Another strong recommendation is Atelier Dascotte, Rue de l’Industrie 11, 1400 Nivelles. It’s slightly outside Brussels but his work is excellent.


Toni Taloni on Mechelsesteenweg in Antwerp is fantastic and swift.


I didn’t observe dry January but I spent a week away. I normally pack very light when I travel – usually just one jacket, two pairs of trousers, a handful of shirts, and knitwear / outerwear depending on the time of year. This time I was driving in my own car, so I could have packed much more if I wanted. I chose not to and packed similarly to how I would if I was flying. Much as I like the choice my wardrobe at home offers me, I find it quite freeing having to live from such a small capsule wardrobe for a week at a time. Perhaps this was my own dry January experience.


Love your approach.


Hi Simon,
Sorry for the off-topic question, but since you have had some clothes made by him in the past, I wanted to ask if you were going to mention/pay homage to Satoki Kawai from Sartoria Cresent that passed away not too long ago?!


Unsurprisingly, I did not find it that difficult to not buy any clothes, and I did pick up on a few of your suggestions. A few garments have been repaired and shoes cared for with the help of your articles guiding the way.

I did not get around to selling away any of my clothing though, and to my surprise the dry January actually made me appreciate more some of the garments that I had previously destined to be replaced. And that is probably what I appreciated the most with this exercise, to remove my self from the hamster wheel of consumption that it can be very easy to get stuck in and appreciate what I have instead. I may end up replacing those garments eventually, there is of course a reason I had those thoughts originally, be it fit or colour, but I will certainly get some more use out of them first.

Personally I will continue with the exercise a little longer, I have more garments to care for and some still to sell, or perhaps start to appreciate again.


Rather like drinkers switching to non-alcoholic drinks for dry January the equivalent for clothes shoppers could be to go into their wardrobe and actually start wearing some of the stuff they’ve accumulated / hoarded !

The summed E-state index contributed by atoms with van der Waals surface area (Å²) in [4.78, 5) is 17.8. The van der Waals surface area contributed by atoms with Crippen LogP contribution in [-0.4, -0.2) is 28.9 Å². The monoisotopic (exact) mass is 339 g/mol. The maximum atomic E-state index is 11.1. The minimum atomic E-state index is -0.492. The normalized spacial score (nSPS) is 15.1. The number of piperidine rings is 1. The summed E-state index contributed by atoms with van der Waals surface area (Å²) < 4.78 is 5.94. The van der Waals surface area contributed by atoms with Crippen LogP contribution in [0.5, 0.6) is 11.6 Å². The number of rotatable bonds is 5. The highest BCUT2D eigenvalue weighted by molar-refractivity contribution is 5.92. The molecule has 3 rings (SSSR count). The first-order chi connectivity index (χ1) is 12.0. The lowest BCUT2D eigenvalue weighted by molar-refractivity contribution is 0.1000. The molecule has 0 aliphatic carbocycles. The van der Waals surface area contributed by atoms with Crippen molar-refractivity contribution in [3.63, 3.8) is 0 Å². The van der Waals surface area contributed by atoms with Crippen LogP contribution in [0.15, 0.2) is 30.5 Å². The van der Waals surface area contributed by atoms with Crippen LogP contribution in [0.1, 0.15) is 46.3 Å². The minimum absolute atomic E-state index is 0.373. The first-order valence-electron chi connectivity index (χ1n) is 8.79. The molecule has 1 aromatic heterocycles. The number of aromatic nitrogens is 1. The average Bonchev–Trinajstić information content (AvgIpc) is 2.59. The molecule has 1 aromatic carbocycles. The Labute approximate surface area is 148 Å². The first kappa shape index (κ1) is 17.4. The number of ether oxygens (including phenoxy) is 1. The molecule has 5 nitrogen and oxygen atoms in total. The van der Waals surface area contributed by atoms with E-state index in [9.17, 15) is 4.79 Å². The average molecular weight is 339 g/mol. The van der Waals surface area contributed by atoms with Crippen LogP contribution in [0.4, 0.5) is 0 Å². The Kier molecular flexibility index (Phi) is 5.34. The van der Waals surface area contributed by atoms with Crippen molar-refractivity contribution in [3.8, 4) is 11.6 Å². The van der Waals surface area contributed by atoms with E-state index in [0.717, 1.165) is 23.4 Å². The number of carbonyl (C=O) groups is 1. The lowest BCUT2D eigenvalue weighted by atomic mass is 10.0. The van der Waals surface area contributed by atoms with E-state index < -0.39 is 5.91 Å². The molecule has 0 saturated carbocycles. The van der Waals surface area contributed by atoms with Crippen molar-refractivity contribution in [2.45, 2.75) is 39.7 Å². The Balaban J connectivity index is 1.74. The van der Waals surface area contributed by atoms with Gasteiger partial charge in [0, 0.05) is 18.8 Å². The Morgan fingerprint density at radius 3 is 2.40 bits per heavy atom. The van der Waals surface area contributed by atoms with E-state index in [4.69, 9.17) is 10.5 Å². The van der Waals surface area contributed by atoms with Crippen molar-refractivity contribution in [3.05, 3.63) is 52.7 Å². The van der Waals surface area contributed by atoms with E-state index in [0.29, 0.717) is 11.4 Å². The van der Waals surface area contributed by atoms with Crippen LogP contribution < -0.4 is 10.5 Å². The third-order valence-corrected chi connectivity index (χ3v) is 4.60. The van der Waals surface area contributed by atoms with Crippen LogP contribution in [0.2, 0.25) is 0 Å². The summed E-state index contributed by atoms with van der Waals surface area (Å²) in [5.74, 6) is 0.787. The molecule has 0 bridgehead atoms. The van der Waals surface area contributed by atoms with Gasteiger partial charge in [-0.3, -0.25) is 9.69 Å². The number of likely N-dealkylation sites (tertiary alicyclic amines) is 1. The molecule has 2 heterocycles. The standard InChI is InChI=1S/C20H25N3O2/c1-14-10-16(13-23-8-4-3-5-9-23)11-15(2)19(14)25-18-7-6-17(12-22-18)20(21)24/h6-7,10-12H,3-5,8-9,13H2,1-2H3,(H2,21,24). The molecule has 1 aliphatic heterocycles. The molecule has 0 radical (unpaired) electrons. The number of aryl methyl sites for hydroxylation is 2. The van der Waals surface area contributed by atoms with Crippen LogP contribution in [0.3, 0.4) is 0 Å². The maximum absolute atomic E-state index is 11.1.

I’d actually banned myself from buying any clothes a few months back until I’ve lost more weight and got more wardrobe space, minus any essentials. Doing it for several months has been frustrating. There are definitely numerous items I’ve wanted to fill in gaps (a mid-grey wool crew neck!) or things I’d just like but I’ve reminded myself not yet, I can, as you say, get those things later.
For January in particular, well my partner and I bought a house in December and we spent pretty much all our savings buying things for the house so I’ve not had any money for clothes anyhow. It hasn’t stopped the wanting though and I suspect once we’ve had the fitted wardrobe fitted I will end up buying that jumper.


I know of a famous wine-dealer who does a dry two-month period a year. He started with three months and after a few years settled for two.

I think I haven’t bought any clothes in january, but received two shirts I ordered in september.
Having reached a point where I have all these “end-game“ items, like EG Loafers, Saint Crispins Lace-ups, more than enough bespoke jackets and trousers, I find myself in a position where my lust over new clothing has decreased dramatically. Which is rather freeing. I found the same to be true with other items like furniture, watches,… So in a way it’s kind of a money-saver and possibly even more – a brainenergy-saver – to go for the end-game items, once you can afford it. At least it is for me. Is there anyone who made the same experience? It seams like all the attention goes to folks with obsessive collections, like 100 shoes, 100 watches, 30 cars or whatever.